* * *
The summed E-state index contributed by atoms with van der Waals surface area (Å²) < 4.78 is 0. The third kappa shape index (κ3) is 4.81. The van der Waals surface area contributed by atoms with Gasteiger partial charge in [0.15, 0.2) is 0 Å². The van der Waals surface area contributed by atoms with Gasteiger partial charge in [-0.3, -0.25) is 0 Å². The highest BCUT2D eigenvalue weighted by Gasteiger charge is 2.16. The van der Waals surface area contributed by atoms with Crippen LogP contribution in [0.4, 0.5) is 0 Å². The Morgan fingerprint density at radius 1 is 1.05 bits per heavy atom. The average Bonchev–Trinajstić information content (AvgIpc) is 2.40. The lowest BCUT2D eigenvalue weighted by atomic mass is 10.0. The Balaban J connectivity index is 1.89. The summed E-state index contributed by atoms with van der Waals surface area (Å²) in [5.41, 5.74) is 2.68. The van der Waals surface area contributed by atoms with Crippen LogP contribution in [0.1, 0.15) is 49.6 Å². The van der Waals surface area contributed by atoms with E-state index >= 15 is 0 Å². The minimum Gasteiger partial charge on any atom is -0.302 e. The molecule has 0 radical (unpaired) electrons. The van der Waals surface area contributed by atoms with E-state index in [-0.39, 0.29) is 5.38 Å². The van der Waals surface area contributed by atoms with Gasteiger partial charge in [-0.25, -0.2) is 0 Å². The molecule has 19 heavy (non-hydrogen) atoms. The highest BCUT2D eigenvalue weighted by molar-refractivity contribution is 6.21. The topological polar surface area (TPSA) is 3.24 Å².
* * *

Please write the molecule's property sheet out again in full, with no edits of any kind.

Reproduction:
The summed E-state index contributed by atoms with van der Waals surface area (Å²) < 4.78 is 0. The third kappa shape index (κ3) is 4.81. The van der Waals surface area contributed by atoms with Gasteiger partial charge in [0.15, 0.2) is 0 Å². The van der Waals surface area contributed by atoms with Gasteiger partial charge in [-0.3, -0.25) is 0 Å². The highest BCUT2D eigenvalue weighted by Gasteiger charge is 2.16. The van der Waals surface area contributed by atoms with Crippen LogP contribution in [0.4, 0.5) is 0 Å². The Morgan fingerprint density at radius 1 is 1.05 bits per heavy atom. The average Bonchev–Trinajstić information content (AvgIpc) is 2.40. The lowest BCUT2D eigenvalue weighted by atomic mass is 10.0. The Balaban J connectivity index is 1.89. The summed E-state index contributed by atoms with van der Waals surface area (Å²) in [5.41, 5.74) is 2.68. The van der Waals surface area contributed by atoms with Crippen LogP contribution in [0.1, 0.15) is 49.6 Å². The van der Waals surface area contributed by atoms with E-state index >= 15 is 0 Å². The minimum Gasteiger partial charge on any atom is -0.302 e. The molecule has 0 radical (unpaired) electrons. The van der Waals surface area contributed by atoms with E-state index in [-0.39, 0.29) is 5.38 Å². The van der Waals surface area contributed by atoms with Gasteiger partial charge in [-0.25, -0.2) is 0 Å². The molecule has 19 heavy (non-hydrogen) atoms. The highest BCUT2D eigenvalue weighted by molar-refractivity contribution is 6.21. The topological polar surface area (TPSA) is 3.24 Å².